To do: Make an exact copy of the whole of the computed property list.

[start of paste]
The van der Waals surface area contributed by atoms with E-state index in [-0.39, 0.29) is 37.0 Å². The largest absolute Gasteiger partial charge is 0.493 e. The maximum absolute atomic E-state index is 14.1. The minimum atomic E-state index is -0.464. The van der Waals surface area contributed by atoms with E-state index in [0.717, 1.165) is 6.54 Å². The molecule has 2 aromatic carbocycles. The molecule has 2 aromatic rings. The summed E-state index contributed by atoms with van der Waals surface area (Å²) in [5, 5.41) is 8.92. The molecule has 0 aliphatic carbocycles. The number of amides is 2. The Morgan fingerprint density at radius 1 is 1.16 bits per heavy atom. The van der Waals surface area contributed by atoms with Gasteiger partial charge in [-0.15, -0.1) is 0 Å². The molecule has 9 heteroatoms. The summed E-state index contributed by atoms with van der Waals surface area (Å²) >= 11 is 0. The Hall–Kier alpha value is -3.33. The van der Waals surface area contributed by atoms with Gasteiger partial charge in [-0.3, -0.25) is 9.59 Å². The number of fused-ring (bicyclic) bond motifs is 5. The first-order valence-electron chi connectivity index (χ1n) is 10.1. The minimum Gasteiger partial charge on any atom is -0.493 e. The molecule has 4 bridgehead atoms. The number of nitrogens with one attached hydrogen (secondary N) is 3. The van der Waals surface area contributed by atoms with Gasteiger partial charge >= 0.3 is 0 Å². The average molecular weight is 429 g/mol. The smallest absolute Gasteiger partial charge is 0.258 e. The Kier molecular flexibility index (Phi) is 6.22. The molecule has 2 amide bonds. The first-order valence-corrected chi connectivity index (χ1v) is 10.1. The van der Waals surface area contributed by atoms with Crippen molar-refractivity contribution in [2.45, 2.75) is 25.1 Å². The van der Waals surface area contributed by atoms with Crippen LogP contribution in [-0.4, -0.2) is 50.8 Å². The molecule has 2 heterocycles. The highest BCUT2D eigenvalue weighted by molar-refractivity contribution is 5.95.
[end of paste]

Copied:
The van der Waals surface area contributed by atoms with E-state index in [-0.39, 0.29) is 37.0 Å². The largest absolute Gasteiger partial charge is 0.493 e. The maximum absolute atomic E-state index is 14.1. The minimum atomic E-state index is -0.464. The van der Waals surface area contributed by atoms with E-state index in [0.717, 1.165) is 6.54 Å². The molecule has 2 aromatic carbocycles. The molecule has 2 aromatic rings. The summed E-state index contributed by atoms with van der Waals surface area (Å²) in [5, 5.41) is 8.92. The molecule has 0 aliphatic carbocycles. The number of amides is 2. The Morgan fingerprint density at radius 1 is 1.16 bits per heavy atom. The van der Waals surface area contributed by atoms with Gasteiger partial charge in [-0.15, -0.1) is 0 Å². The molecule has 9 heteroatoms. The summed E-state index contributed by atoms with van der Waals surface area (Å²) >= 11 is 0. The Hall–Kier alpha value is -3.33. The van der Waals surface area contributed by atoms with Gasteiger partial charge in [-0.3, -0.25) is 9.59 Å². The number of fused-ring (bicyclic) bond motifs is 5. The first-order valence-electron chi connectivity index (χ1n) is 10.1. The minimum Gasteiger partial charge on any atom is -0.493 e. The molecule has 4 bridgehead atoms. The number of nitrogens with one attached hydrogen (secondary N) is 3. The van der Waals surface area contributed by atoms with Gasteiger partial charge >= 0.3 is 0 Å². The average molecular weight is 429 g/mol. The smallest absolute Gasteiger partial charge is 0.258 e. The Kier molecular flexibility index (Phi) is 6.22. The molecule has 2 amide bonds. The first-order valence-corrected chi connectivity index (χ1v) is 10.1. The van der Waals surface area contributed by atoms with Crippen molar-refractivity contribution in [2.45, 2.75) is 25.1 Å². The van der Waals surface area contributed by atoms with Crippen LogP contribution in [-0.4, -0.2) is 50.8 Å². The molecule has 2 heterocycles. The highest BCUT2D eigenvalue weighted by molar-refractivity contribution is 5.95.